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Counting the global burden of foodborne disease

Foodborne diseases  include diarrhea due to foodborne pathogens, peanut allergies, poisoning from chemical contamination and emergent diseases such as avian ‘flu and BSE.  Foodborne illnesses cause many deaths annually all over the world.  But you may be surprised to find that the global burden of disease attributable to foodborne illness,  which is perhaps the most basic information needed to push forward research and action on foodborne illness,  is not known.

Why is there such an apparent lack of interest in documenting the scope of illnesses that affect people from all countries? One reason may be a common misconception that foodborne diseases are mild and self-limiting. A second and very important reason is that it’s often incredibly difficult to attribute foodborne illnesses and deaths to a specific foodstuff. And a third reason is that there is no well-heeled funder providing the impetus and cash to tackle foodborne illness, unlike other global problems such as HIV, malaria and TB.

In 2007, the WHO launched an international initiative to tackle foodborne disease. The WHO Initiative to Estimate the Global Burden of Foodborne Diseases aims to quantify how many people die from, or are affected by, all major foodborne causes each year.

The FERG (Foodborne Disease Burden Epidemiology Reference Group) initiative, led by Claudia Stein and Jorgen Schlundt from the WHO,  aims to set the problem of foodborne illness in context. At a recent meeting  at the WHO headquarters in Geneva (29-30th November),  Dr. Schlundt outlined the vicious circle in many developing countries that people get caught up in. Food is scarce so any food available is consumed, but that food is often unsafe, resulting in (usually) diarrheal disease. Diarrhea means that not only are foodstuffs underutilized but that resistance to pathogens is lowered, meaning that another bout of foodborne illness is even more likely.  He asserted that the only way to break the cycle of foodborne illness is through evidence-based policies to ensure that those who produce and prepare food provide food that is uncontaminated, either by chemicals or by pathogens. But the task of estimating the burden of foodborne disease is not straightforward.

FERG has commissioned research seeking to quantify burdens of different foodborne diseases. Early reports were presented at the meeting  and revealed the shocking level of the problem. A systematic review by Christa Fischer-Walker and Robert Black from Johns Hopkins School of Public Health in the US  revealed that there are a whopping 5 billion episodes of diarrhea in children aged > 5 annually, with 3.2 billion cases in South-East Asia. Specific inspection of papers reporting deaths revealed that there were more than 1.15 million estimated deaths from diarrhea in South East Asia and Africa each year in children >5 — this is almost a million more deaths than was previously estimated.  The paucity of data was laid bare by these preliminary results, with  no data for China, Latin America, the Middle East. Pathogens in the spotlight in these systematic reviews were the usual suspects, including E. coli, Shigella,  Vibrio cholerae, Campylobacter and Salmonella. This is not a burden solely borne by those living in poverty — 455 million episodes of diarrhea each year in the Americas and 419 million episodes each year in Europe.  The data are so limited that these global estimates are virtually bound to underreport the problem.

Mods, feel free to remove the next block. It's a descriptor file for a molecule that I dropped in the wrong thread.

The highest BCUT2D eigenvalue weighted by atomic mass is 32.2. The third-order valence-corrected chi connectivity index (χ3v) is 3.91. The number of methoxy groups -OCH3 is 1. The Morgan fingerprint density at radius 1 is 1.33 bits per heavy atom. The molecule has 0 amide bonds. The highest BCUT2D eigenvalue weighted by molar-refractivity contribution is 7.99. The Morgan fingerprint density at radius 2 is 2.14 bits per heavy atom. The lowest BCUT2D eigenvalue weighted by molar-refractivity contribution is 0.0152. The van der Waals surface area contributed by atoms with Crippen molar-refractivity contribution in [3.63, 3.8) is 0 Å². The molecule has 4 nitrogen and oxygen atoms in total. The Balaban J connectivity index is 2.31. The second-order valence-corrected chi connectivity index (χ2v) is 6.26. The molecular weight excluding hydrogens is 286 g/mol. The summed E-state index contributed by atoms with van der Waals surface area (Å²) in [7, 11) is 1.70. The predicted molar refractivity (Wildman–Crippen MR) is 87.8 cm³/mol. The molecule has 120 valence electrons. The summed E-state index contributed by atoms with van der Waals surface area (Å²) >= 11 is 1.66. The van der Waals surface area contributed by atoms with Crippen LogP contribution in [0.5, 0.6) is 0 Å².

According to Martyn Kirk, chair of the FERG Enteric Diseases Task Force, who presented the results, “These estimates highlight the significant burden of diarrheal diseases in adolescents and adults in the developing world.”

Why should we care? Deaths from foodborne disease are likely to be high but the burden of disease also places a significant burden on economies. FERG plans to collect and summarise existing scientific data on foodborne disease and mortality into a global atlas. It will also train people from developing countries and help them conduct their own national studies to estimate and monitor the burden of disease from unsafe food.

We hope that the significant amount of information generated in assessing disease burden and attempting to attribute diseases to specific food sources, and moreover work that contributes towards changes in policies regarding food safety, are available to all in the public domain. At PLoS Medicine, we give the highest priority to publishing studies that advance human health in those areas that have the highest burden of disease, as we stated in a recent editorial about the scope of the journal. So we’ll continue to monitor this project with great interest.


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